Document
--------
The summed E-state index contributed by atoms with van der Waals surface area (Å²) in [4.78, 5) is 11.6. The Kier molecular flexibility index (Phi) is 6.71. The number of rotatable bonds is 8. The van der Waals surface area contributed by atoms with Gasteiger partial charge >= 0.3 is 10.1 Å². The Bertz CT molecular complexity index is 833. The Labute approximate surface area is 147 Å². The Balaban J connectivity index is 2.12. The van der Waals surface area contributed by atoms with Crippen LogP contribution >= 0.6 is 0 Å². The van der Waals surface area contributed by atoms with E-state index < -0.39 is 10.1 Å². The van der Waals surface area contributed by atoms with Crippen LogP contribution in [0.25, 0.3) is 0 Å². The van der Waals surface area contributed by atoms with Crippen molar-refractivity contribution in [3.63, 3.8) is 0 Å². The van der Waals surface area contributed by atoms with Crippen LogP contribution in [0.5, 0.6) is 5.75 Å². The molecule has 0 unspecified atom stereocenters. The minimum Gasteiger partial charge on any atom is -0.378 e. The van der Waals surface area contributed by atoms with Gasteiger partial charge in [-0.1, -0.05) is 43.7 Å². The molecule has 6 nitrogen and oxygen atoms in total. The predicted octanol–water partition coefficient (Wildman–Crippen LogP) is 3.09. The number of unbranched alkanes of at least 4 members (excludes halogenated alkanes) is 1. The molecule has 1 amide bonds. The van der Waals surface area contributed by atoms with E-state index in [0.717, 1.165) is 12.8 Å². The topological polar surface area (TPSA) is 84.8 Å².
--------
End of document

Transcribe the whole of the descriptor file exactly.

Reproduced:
The summed E-state index contributed by atoms with van der Waals surface area (Å²) in [4.78, 5) is 11.6. The Kier molecular flexibility index (Phi) is 6.71. The number of rotatable bonds is 8. The van der Waals surface area contributed by atoms with Gasteiger partial charge >= 0.3 is 10.1 Å². The Bertz CT molecular complexity index is 833. The Labute approximate surface area is 147 Å². The Balaban J connectivity index is 2.12. The van der Waals surface area contributed by atoms with Crippen LogP contribution >= 0.6 is 0 Å². The van der Waals surface area contributed by atoms with E-state index < -0.39 is 10.1 Å². The van der Waals surface area contributed by atoms with Crippen LogP contribution in [0.25, 0.3) is 0 Å². The van der Waals surface area contributed by atoms with Crippen molar-refractivity contribution in [3.63, 3.8) is 0 Å². The van der Waals surface area contributed by atoms with Crippen LogP contribution in [0.5, 0.6) is 5.75 Å². The molecule has 0 unspecified atom stereocenters. The minimum Gasteiger partial charge on any atom is -0.378 e. The van der Waals surface area contributed by atoms with Gasteiger partial charge in [-0.1, -0.05) is 43.7 Å². The molecule has 6 nitrogen and oxygen atoms in total. The predicted octanol–water partition coefficient (Wildman–Crippen LogP) is 3.09. The number of unbranched alkanes of at least 4 members (excludes halogenated alkanes) is 1. The molecule has 1 amide bonds. The van der Waals surface area contributed by atoms with E-state index in [0.717, 1.165) is 12.8 Å². The topological polar surface area (TPSA) is 84.8 Å².